Do you know that next to water, tea is world's leading beverage? Although the exact origin of tea growing is uncertain, it is said to have been initiated by a Chinese emperor over 4,500 years ago. According to the best-known tale, in 2374 B.C., Chinese Emperor Chen Nung stumbled upon the drink when some tea leaves were blown into the water he was boiling to quench his thirst and upon tasting it, was pleasantly surprised by its flavor and aroma. Tea from China, along with her silk and porcelain, began to be known the world over more than a thousand years ago and has since always been an important Chinese export.
"Better to be deprived of food for three days, than tea for one."
(Ancient Chinese proverb)
Tea, called "cha" in Chinese has been one of the daily necessities in China since time immemorial. Countless numbers of Chinese like to have their after-meal cup of tea. As the Chinese would often say it after a big meal "let's drink tea to "wash" the oil away from the system and ease digestion". In general, Chinese do not serve tea at meals.
Chinese tea may be classified into three categories according to the different methods by which it is processed. All of them may come from the same variety of tea plant. Depending on the process, the leaves are used to produce black tea
| (fermented), oolong tea (semi-fermented) or green tea (unfermented).
Black tea: Black tea, known as "red tea" ( hong cha in Chinese ) in China , is the category which is fully fermented before drying; it is a later variety developed on the basis of the green tea.
Oolong tea or Wulong tea is partially fermented. Its characteristics are half way between those of black tea and green tea. Its greenish-brown leaves have a richer flavor than green tea but a more delicate taste than black tea. Oolong tea is a specialty from the provinces on China 's southeast coast: Fujian , Guangdong and Taiwan.
Green tea is the variety which keeps the original color of the tea leaves without fermentation during processing. The enzymes in the leaves, which cause discoloring and fermentation, are deactivated by several minutes of steam heating. Because green tea looks and tastes nearer the original condition of the plant, only good and tender leaves are generally used for making green tea. Most flavored teas, such as jasmine, are made from the green tea.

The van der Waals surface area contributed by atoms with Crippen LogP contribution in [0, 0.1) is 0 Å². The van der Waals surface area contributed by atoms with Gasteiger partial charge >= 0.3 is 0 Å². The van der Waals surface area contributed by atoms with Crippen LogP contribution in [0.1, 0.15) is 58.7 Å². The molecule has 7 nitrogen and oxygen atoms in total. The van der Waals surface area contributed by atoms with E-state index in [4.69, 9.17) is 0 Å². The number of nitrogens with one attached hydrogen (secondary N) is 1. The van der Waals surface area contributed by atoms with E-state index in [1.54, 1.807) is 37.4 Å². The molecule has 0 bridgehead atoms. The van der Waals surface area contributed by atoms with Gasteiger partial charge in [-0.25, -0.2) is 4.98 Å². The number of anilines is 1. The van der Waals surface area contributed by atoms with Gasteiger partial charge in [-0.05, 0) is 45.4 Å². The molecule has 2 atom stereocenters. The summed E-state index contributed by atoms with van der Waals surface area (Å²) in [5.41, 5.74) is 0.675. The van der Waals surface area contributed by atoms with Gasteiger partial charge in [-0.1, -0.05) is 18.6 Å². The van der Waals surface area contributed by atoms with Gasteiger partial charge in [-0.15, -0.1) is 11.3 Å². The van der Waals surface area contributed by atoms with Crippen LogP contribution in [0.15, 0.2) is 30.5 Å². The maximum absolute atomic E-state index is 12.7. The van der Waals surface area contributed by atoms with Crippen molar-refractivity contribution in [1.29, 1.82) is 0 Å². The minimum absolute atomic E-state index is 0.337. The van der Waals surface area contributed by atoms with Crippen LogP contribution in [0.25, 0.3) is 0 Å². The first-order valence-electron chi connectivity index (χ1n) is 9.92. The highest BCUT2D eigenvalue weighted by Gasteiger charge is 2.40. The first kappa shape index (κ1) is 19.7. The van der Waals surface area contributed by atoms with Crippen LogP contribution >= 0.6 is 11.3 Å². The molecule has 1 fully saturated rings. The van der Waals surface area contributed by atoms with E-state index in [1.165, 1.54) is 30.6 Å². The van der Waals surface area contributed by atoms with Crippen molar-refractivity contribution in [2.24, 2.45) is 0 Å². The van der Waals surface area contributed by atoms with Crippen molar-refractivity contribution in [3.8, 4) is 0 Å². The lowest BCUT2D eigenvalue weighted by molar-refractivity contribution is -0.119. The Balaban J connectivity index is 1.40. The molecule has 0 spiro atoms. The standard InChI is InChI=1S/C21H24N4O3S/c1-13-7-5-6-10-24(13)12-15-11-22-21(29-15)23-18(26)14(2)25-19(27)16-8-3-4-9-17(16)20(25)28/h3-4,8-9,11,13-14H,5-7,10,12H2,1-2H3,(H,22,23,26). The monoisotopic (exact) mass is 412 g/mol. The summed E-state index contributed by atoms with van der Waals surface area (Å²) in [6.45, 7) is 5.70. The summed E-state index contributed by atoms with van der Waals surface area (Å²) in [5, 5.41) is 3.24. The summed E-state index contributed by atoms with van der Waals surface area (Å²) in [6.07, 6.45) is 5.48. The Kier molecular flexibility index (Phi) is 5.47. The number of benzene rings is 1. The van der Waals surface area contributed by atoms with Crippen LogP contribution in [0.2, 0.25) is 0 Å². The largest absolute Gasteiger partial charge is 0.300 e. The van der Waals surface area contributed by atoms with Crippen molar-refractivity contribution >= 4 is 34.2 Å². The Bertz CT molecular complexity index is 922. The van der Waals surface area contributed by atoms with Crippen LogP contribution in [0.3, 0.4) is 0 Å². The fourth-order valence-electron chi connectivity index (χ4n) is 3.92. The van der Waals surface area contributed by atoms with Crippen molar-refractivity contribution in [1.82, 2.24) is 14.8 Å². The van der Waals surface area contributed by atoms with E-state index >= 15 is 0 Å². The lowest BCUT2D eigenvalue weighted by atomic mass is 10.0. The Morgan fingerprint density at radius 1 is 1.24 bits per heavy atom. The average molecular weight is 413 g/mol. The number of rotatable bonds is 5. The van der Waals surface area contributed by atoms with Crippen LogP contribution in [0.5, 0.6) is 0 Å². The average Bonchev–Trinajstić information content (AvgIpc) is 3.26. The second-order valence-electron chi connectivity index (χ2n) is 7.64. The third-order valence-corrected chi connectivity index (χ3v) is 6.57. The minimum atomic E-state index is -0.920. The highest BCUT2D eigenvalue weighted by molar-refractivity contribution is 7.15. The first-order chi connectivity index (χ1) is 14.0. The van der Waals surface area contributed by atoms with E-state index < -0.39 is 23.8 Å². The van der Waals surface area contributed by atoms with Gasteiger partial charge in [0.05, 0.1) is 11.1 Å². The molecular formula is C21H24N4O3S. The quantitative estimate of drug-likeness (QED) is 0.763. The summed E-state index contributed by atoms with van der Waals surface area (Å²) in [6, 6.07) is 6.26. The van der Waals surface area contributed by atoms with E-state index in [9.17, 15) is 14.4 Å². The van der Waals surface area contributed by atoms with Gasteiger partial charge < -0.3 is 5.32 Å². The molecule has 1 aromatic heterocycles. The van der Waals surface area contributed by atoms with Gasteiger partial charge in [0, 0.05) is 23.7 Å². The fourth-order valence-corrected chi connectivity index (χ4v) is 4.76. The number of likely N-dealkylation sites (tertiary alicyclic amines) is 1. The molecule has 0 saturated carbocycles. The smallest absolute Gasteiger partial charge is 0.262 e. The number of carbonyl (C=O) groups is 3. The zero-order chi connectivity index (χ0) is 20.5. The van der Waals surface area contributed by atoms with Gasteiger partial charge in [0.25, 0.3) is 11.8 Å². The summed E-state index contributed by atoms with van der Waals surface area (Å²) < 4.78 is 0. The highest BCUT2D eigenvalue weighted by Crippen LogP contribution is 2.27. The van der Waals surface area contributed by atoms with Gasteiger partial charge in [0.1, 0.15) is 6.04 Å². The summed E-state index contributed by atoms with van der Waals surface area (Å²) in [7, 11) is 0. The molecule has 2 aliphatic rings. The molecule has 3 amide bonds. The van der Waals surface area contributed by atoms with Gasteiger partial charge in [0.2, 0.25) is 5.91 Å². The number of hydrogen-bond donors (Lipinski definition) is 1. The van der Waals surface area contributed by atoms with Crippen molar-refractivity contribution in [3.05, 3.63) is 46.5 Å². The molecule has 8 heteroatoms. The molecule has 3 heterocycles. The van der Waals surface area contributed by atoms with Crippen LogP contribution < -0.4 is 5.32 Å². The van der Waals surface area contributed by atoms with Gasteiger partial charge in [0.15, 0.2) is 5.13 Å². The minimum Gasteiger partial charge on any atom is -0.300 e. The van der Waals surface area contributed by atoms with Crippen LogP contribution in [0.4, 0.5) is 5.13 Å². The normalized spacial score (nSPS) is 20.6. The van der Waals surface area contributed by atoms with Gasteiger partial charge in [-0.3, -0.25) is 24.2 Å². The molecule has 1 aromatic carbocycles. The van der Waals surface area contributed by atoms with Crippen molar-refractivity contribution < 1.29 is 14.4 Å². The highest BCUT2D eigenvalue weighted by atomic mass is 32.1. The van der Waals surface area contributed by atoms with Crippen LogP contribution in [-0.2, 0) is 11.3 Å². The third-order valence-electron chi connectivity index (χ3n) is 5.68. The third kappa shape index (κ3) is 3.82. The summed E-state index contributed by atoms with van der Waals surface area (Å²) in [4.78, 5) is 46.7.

One of the best green tea from China is from Lungjing ("Dragon Well"' of Hangchow). It is so well known that the name "Longjing tea" gets loosely used to mean any high-grade green tea.
Talking about green tea, my favorite ice cream is green tea flavored. Yummie!
The simplest way to make Chinese tea is the best. Just pour boiling hot water over the leaves, let it steep for 3 to 5 minutes, and you have tea. For medium-strength tea, use ½ to 1 teaspoon of tea per cup. For stronger tea, add more leaves rather than extending steeping time. After drinking the tea, leaving a small residue, you can pour in more boiling water to make a second or third infusion. It will probably be new to most of you that with good China tea, the second infusion is sometimes better than the first for green tea, and always better for black tea.
When you order tea you probably drink a full portion of the coloring matter and some tea, while the best part of the tea is thrown away. The very fastidious tea drinkers in China often throw away a quick infusion and only drink the second. The Chinese add neither mild or sugar to their tea.
Buy tea in a store with a high inventory turnover to obtain optimum taste. Bulk tea is almost always cheaper than tea bags; in addition, it is often of higher quality, as the leaves are uncrushed. Tea bags often contain inferior quality leaves mixed with tea powder and dust and bits of branches.
Chinese tea, like teas in general, is peculiarly sensitive to other aromas. For this reason, it should be kept in a container with tight fitting lid, preferably metallic. If stored in a loose-lidded container along with other things in a cupboard, it will absorb such aromas and its own flavor will be destroyed. Store in a dark, cool place. For optimum flavor, Chinese tea should be used within 6 months although it can keep for years.
Chinese Tea Quotes and Poems